I agree. The assembly of the camera is quite impressive especially since the parts were made from a 3D printer. One feature that puzzles me is the touch panel. What functions does it allow the user of camera to perform? I'll read the writeup to see if that information is provided.
Cadman-LT, there's been a lot of press about that recently. Clearly, it has to do with specific materials and temperatures, but I'd guess it may also have to do with performing what are industrial operations by inexperienced people in limited, probably unventilated spaces.
I used a 3d printing and laser cutting making hub, so i can't give you the exact time needed, but based on earlier experience, 3d printed parts are small so i think 3-4 hours, and maybe the same for the laser cut.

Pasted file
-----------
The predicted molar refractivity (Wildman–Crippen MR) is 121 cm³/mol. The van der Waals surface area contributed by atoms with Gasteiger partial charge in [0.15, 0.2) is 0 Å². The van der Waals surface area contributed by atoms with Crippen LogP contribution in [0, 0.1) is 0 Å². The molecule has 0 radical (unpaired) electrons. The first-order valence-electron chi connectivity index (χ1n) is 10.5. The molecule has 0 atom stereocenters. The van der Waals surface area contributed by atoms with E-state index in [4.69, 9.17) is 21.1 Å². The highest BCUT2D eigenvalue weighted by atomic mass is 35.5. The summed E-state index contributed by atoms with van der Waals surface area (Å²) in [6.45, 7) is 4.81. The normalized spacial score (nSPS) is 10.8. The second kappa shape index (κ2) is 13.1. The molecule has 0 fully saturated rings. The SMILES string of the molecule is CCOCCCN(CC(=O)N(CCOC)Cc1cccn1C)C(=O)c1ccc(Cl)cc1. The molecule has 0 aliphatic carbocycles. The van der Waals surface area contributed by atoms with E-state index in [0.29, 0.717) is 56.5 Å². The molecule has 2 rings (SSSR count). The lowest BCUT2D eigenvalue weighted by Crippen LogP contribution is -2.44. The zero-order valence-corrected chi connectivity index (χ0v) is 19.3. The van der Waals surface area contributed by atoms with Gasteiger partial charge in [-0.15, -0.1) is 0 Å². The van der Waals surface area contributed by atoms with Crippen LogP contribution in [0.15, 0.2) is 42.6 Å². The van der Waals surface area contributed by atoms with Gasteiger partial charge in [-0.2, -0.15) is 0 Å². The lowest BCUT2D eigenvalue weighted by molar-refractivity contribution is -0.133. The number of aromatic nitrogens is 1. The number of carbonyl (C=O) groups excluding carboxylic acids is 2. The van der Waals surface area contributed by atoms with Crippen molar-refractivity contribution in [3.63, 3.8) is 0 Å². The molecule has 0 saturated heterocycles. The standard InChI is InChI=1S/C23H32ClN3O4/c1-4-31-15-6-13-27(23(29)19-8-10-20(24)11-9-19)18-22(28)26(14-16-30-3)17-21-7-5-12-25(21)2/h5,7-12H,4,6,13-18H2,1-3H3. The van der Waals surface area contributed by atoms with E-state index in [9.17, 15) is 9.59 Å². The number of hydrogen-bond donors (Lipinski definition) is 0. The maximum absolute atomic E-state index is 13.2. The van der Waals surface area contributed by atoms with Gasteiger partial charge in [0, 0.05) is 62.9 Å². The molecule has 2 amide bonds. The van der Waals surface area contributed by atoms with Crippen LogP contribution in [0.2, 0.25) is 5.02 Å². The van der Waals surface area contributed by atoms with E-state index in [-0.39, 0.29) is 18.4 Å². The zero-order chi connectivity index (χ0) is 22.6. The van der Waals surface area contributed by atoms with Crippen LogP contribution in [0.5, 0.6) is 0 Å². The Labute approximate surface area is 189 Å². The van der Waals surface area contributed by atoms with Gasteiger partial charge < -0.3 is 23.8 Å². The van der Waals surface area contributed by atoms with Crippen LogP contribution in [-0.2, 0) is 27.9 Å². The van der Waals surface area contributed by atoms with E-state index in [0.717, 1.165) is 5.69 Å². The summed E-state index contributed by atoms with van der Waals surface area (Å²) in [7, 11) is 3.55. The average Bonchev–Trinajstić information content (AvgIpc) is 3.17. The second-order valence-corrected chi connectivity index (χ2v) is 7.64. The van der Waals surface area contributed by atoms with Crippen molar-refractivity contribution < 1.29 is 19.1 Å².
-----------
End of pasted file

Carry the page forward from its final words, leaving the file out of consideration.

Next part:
Engineers at Fuel Cell Energy have found a way to take advantage of a side reaction, unique to their carbonate fuel cell that has nothing to do with energy production, as a potential, cost-effective solution to capturing carbon from fossil fuel power plants.
To get to a trillion sensors in the IoT that we all look forward to, there are many challenges to commercialization that still remain, including interoperability, the lack of standards, and the issue of security, to name a few.
This is part one of an article discussing the University of Washington’s nationally ranked FSAE electric car (eCar) and combustible car (cCar). Stay tuned for part two, tomorrow, which will discuss the four unique PCBs used in both the eCar and cCars.
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